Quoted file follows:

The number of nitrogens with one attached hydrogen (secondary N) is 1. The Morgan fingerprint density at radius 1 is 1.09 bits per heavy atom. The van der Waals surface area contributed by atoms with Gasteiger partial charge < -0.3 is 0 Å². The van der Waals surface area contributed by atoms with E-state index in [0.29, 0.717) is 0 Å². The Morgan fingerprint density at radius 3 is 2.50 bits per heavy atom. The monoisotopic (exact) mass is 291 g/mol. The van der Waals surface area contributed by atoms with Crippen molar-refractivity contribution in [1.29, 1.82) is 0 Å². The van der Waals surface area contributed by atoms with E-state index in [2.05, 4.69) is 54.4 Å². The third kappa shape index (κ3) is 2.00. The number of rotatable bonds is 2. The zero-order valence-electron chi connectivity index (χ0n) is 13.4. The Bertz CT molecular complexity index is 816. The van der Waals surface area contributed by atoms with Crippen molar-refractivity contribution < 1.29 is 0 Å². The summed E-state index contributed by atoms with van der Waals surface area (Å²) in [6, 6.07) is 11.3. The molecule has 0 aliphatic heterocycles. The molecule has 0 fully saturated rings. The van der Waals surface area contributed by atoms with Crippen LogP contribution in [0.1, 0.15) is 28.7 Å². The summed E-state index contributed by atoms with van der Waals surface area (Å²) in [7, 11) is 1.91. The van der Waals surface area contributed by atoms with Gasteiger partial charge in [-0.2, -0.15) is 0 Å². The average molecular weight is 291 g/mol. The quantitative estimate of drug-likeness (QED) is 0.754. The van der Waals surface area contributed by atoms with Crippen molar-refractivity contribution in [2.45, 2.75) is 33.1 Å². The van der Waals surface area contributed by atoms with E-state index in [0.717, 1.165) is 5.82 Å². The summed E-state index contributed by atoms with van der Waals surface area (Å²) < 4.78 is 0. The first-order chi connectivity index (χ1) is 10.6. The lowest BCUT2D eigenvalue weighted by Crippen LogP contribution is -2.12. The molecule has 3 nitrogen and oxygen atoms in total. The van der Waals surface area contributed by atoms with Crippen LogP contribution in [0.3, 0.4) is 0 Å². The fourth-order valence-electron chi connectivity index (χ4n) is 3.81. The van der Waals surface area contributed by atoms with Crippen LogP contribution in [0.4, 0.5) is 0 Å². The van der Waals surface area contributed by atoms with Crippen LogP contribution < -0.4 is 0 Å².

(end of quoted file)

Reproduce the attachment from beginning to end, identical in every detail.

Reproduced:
The number of nitrogens with one attached hydrogen (secondary N) is 1. The Morgan fingerprint density at radius 1 is 1.09 bits per heavy atom. The van der Waals surface area contributed by atoms with Gasteiger partial charge < -0.3 is 0 Å². The van der Waals surface area contributed by atoms with E-state index in [0.29, 0.717) is 0 Å². The Morgan fingerprint density at radius 3 is 2.50 bits per heavy atom. The monoisotopic (exact) mass is 291 g/mol. The van der Waals surface area contributed by atoms with Crippen molar-refractivity contribution in [1.29, 1.82) is 0 Å². The van der Waals surface area contributed by atoms with E-state index in [2.05, 4.69) is 54.4 Å². The third kappa shape index (κ3) is 2.00. The number of rotatable bonds is 2. The zero-order valence-electron chi connectivity index (χ0n) is 13.4. The Bertz CT molecular complexity index is 816. The van der Waals surface area contributed by atoms with Crippen molar-refractivity contribution < 1.29 is 0 Å². The summed E-state index contributed by atoms with van der Waals surface area (Å²) in [6, 6.07) is 11.3. The molecule has 0 aliphatic heterocycles. The molecule has 0 fully saturated rings. The van der Waals surface area contributed by atoms with Crippen LogP contribution in [0.1, 0.15) is 28.7 Å². The summed E-state index contributed by atoms with van der Waals surface area (Å²) in [7, 11) is 1.91. The van der Waals surface area contributed by atoms with Gasteiger partial charge in [-0.2, -0.15) is 0 Å². The average molecular weight is 291 g/mol. The quantitative estimate of drug-likeness (QED) is 0.754. The van der Waals surface area contributed by atoms with Crippen molar-refractivity contribution in [2.45, 2.75) is 33.1 Å². The van der Waals surface area contributed by atoms with E-state index in [0.717, 1.165) is 5.82 Å². The summed E-state index contributed by atoms with van der Waals surface area (Å²) < 4.78 is 0. The first-order chi connectivity index (χ1) is 10.6. The lowest BCUT2D eigenvalue weighted by Crippen LogP contribution is -2.12. The molecule has 3 nitrogen and oxygen atoms in total. The van der Waals surface area contributed by atoms with Crippen LogP contribution in [0.3, 0.4) is 0 Å². The fourth-order valence-electron chi connectivity index (χ4n) is 3.81. The van der Waals surface area contributed by atoms with Crippen LogP contribution in [0.4, 0.5) is 0 Å². The van der Waals surface area contributed by atoms with Crippen LogP contribution < -0.4 is 0 Å².